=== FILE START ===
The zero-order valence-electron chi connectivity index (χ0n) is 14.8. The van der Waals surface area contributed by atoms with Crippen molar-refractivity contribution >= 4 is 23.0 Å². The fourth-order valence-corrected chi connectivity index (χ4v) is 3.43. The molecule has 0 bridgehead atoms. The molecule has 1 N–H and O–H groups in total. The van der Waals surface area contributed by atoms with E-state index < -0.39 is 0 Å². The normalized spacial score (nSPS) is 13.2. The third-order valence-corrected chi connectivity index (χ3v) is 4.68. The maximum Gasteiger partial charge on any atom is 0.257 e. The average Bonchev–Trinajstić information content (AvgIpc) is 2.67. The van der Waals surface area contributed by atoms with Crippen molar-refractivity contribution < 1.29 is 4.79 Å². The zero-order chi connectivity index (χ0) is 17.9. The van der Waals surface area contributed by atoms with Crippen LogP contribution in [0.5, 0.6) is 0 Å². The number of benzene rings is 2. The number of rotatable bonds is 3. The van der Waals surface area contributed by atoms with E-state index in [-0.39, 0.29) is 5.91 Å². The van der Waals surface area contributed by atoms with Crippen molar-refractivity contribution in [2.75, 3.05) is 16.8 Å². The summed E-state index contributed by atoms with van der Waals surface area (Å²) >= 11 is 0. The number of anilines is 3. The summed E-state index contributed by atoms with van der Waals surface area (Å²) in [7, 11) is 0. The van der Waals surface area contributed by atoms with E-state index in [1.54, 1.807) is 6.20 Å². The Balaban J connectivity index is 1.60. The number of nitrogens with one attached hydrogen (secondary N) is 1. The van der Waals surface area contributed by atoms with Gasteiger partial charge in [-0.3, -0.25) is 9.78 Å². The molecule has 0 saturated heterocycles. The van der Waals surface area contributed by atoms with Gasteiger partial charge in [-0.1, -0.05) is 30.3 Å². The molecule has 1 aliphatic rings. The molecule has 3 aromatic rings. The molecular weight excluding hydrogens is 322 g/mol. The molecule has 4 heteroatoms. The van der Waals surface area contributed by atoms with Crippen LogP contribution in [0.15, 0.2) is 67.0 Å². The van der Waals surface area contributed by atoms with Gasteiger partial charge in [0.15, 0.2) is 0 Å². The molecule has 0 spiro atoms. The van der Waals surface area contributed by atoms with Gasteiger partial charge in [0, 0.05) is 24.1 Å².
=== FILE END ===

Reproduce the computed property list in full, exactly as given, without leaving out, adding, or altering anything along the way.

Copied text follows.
The zero-order valence-electron chi connectivity index (χ0n) is 14.8. The van der Waals surface area contributed by atoms with Crippen molar-refractivity contribution >= 4 is 23.0 Å². The fourth-order valence-corrected chi connectivity index (χ4v) is 3.43. The molecule has 0 bridgehead atoms. The molecule has 1 N–H and O–H groups in total. The van der Waals surface area contributed by atoms with E-state index < -0.39 is 0 Å². The normalized spacial score (nSPS) is 13.2. The third-order valence-corrected chi connectivity index (χ3v) is 4.68. The maximum Gasteiger partial charge on any atom is 0.257 e. The average Bonchev–Trinajstić information content (AvgIpc) is 2.67. The van der Waals surface area contributed by atoms with Crippen molar-refractivity contribution < 1.29 is 4.79 Å². The zero-order chi connectivity index (χ0) is 17.9. The van der Waals surface area contributed by atoms with Crippen LogP contribution in [0.5, 0.6) is 0 Å². The number of benzene rings is 2. The number of rotatable bonds is 3. The van der Waals surface area contributed by atoms with E-state index in [-0.39, 0.29) is 5.91 Å². The van der Waals surface area contributed by atoms with Crippen molar-refractivity contribution in [2.75, 3.05) is 16.8 Å². The summed E-state index contributed by atoms with van der Waals surface area (Å²) >= 11 is 0. The number of anilines is 3. The summed E-state index contributed by atoms with van der Waals surface area (Å²) in [7, 11) is 0. The van der Waals surface area contributed by atoms with E-state index in [1.54, 1.807) is 6.20 Å². The Balaban J connectivity index is 1.60. The number of nitrogens with one attached hydrogen (secondary N) is 1. The van der Waals surface area contributed by atoms with Gasteiger partial charge in [-0.3, -0.25) is 9.78 Å². The molecule has 0 saturated heterocycles. The van der Waals surface area contributed by atoms with Gasteiger partial charge in [-0.1, -0.05) is 30.3 Å². The molecule has 1 aliphatic rings. The molecule has 3 aromatic rings. The molecular weight excluding hydrogens is 322 g/mol. The molecule has 4 heteroatoms. The van der Waals surface area contributed by atoms with Crippen LogP contribution in [0.15, 0.2) is 67.0 Å². The van der Waals surface area contributed by atoms with Gasteiger partial charge in [0.15, 0.2) is 0 Å². The molecule has 0 spiro atoms. The van der Waals surface area contributed by atoms with Gasteiger partial charge in [0, 0.05) is 24.1 Å².